Use this DH Minor course planning checklist to ensure that you complete the program requirements.
To identify courses that meet the requirements for the DH Minor:
- Review the master list of approved electives. Note: “Grad” denotes graduate courses, “LD” denotes lower division, and “UD” denotes upper division courses.
- Identify courses you’re interested in.
- Check the course schedule to see if the courses of interest are offered in the next quarter.
Lower Division (one required): Each of these classes introduces students to the use of digital tools and methodologies to examine complex cultural, social, and historical dynamics. Minors are strongly encouraged to take either INF STD 20 or 30. See the master list (linked above) for the full list of options.
Upper Division (minors must take DH 101 and 150, as well as three other upper-division electives): See the master list (linked above) for the full list of options.
Please fill out this form if you’d like to petition for an elective. Include all the information you can, including a syllabus, if available. Petitions will be reviewed at least once per quarter. Please email DHMinor [at] humnet.ucla.edu if you have additional questions.
DH 145: Literary Texts and Literary Languages: Strategies of Analysis and Digital Tools (Winter 2019)
Instructor: Igor Pilshchikov
This course may be used to fill the DH 150 requirement or upper division requirement for students in the undergraduate minor.
DH 150: Coding for Humans (Winter 2019)
Instructor: Andrew Schrock
This class imparts coding skills in Python and fosters critical thinking about how code affects our social and political lives. As a course in the Digital Humanities, this is a course “for humans” in two ways. First and foremost, it is a hands-on, interdisciplinary coding class for beginners. I believe that any human can learn to code. Second, it takes seriously the socio-political implications of coding. It is not an exaggeration that our collective future depends on developing ways to involve a more diverse range of people in technical work. Throughout the class students will be encouraged to reflect on their learning how to code through questions such as: how will you use code in your work? How does becoming literate in a programming language differ and compare with other forms of literacy?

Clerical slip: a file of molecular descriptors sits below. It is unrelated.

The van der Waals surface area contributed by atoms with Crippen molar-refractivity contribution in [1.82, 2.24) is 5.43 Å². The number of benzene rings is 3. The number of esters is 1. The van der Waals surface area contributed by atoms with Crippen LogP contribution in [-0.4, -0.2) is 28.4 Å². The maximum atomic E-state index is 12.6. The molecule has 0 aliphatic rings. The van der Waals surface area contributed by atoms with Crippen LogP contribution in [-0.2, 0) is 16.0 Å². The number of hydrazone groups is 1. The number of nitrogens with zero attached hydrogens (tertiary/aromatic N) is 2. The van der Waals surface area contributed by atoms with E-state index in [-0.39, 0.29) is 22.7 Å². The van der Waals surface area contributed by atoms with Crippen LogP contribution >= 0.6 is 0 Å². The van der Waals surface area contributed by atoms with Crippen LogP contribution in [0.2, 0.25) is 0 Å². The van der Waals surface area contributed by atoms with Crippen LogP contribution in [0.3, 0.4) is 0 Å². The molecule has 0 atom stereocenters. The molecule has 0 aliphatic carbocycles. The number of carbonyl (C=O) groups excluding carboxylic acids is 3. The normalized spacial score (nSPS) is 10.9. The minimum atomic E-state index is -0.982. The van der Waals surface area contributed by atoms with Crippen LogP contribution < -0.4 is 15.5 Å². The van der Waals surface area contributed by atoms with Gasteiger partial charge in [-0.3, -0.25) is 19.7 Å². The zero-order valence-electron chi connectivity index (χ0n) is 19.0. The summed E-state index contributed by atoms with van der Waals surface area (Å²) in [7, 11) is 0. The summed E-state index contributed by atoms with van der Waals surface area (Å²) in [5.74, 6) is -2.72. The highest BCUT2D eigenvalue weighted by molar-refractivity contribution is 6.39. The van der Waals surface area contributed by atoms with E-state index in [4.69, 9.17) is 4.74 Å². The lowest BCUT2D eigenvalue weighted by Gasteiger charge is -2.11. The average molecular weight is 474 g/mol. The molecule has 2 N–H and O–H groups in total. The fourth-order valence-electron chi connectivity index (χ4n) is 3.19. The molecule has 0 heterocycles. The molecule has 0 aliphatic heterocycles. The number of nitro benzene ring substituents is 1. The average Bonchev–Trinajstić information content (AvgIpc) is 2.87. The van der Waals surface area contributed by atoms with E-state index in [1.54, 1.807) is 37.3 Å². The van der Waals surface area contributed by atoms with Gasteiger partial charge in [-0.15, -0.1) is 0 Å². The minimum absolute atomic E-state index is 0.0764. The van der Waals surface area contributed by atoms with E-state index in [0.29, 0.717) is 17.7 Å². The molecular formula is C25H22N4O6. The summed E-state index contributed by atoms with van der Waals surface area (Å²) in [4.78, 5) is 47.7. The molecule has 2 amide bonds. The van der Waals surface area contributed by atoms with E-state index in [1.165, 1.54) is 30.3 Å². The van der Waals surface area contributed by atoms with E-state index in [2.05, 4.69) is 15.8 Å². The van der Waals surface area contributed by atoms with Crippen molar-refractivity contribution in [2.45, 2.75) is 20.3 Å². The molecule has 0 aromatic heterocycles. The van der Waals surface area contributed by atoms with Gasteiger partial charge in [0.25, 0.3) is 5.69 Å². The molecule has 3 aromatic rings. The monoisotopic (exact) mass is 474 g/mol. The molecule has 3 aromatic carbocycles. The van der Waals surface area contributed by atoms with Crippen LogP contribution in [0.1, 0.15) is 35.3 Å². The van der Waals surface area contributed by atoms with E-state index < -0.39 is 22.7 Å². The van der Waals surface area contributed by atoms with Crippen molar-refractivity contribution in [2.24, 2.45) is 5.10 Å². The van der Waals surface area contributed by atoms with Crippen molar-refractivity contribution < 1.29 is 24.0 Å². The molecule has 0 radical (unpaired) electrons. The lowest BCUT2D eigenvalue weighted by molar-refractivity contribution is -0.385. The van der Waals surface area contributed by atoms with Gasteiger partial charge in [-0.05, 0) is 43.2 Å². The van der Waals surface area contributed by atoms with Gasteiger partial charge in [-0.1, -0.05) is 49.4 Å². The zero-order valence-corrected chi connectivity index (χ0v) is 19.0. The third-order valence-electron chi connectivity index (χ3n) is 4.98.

DH 150: Power and Authority on the Early American Frontier: Explorations with Text Analysis (Winter 2019)
Ashley Sanders Garcia
What did the Native American communities in the Midwest think, feel, and do in response to Euro-American settlement during and after the Revolutionary War? Who held power and of what kind in the late eighteenth century? How do we know? This course explores these questions and more as we work with the Miami Tribe of Indiana to prepare and study documents about their past, as well as that of the Wea, Kickapoo, Illinois, Pottawatomi, and others to understand the history and legacy of settler colonialism. In this course, you will learn how to structure data to prepare it for digital analysis using a variety of methods including word frequency, word distinctiveness, collocations, topic modeling, and comparative corpus linguistics. In addition, you will learn how to ask computationally tractable questions, detect bias, craft evidence-based arguments, and determine the limits of digital research methods. While this course applies these methods to historical research, the skills you will learn transfer to social media analysis, data journalism, marketing analysis, qualitative business analytics, and more.
DH 199 (Winter 2019): Analyzing Holocaust Testimonies Computationally
Todd S. Presner
Using the 50,000+ Holocaust and genocide testimonies of the Shoah Foundation and a database of 7+ million records, students will employ a range of text analysis tools, acoustic spectrograms, and ‘distant listening’ techniques to delve into the testimonies in new ways.
DH 199: K-Pop & Computer Vision (Winter 2019)
Instructor: Tim Tangherlini